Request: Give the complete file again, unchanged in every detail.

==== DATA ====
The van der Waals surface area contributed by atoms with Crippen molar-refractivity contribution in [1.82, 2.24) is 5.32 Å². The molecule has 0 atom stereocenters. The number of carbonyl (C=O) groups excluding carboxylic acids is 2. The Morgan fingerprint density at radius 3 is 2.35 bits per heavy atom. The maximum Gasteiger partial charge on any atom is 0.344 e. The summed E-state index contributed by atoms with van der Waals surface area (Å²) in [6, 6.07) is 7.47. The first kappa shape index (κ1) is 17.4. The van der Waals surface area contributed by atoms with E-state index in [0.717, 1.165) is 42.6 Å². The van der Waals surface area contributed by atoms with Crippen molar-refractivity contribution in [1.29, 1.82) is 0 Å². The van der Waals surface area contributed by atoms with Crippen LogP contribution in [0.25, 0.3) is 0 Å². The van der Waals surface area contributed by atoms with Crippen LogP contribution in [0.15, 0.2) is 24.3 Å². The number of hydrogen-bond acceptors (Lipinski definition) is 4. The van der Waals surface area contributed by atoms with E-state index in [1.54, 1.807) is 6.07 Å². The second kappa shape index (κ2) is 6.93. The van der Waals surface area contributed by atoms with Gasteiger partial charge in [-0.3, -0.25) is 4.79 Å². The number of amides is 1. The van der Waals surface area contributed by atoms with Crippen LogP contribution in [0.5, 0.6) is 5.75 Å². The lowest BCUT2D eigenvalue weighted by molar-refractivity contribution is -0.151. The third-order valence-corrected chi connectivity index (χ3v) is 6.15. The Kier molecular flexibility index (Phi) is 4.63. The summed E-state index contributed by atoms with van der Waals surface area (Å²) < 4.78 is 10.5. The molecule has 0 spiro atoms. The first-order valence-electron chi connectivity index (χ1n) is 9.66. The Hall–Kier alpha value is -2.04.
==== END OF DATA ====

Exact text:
The van der Waals surface area contributed by atoms with Crippen molar-refractivity contribution in [1.82, 2.24) is 5.32 Å². The molecule has 0 atom stereocenters. The number of carbonyl (C=O) groups excluding carboxylic acids is 2. The Morgan fingerprint density at radius 3 is 2.35 bits per heavy atom. The maximum Gasteiger partial charge on any atom is 0.344 e. The summed E-state index contributed by atoms with van der Waals surface area (Å²) in [6, 6.07) is 7.47. The first kappa shape index (κ1) is 17.4. The van der Waals surface area contributed by atoms with E-state index in [0.717, 1.165) is 42.6 Å². The van der Waals surface area contributed by atoms with Crippen molar-refractivity contribution in [1.29, 1.82) is 0 Å². The van der Waals surface area contributed by atoms with Crippen LogP contribution in [0.25, 0.3) is 0 Å². The van der Waals surface area contributed by atoms with Crippen LogP contribution in [0.15, 0.2) is 24.3 Å². The number of hydrogen-bond acceptors (Lipinski definition) is 4. The van der Waals surface area contributed by atoms with E-state index in [1.54, 1.807) is 6.07 Å². The second kappa shape index (κ2) is 6.93. The van der Waals surface area contributed by atoms with Gasteiger partial charge in [-0.3, -0.25) is 4.79 Å². The number of amides is 1. The van der Waals surface area contributed by atoms with Crippen LogP contribution in [0.5, 0.6) is 5.75 Å². The lowest BCUT2D eigenvalue weighted by molar-refractivity contribution is -0.151. The third-order valence-corrected chi connectivity index (χ3v) is 6.15. The Kier molecular flexibility index (Phi) is 4.63. The summed E-state index contributed by atoms with van der Waals surface area (Å²) < 4.78 is 10.5. The molecule has 0 spiro atoms. The first-order valence-electron chi connectivity index (χ1n) is 9.66. The Hall–Kier alpha value is -2.04.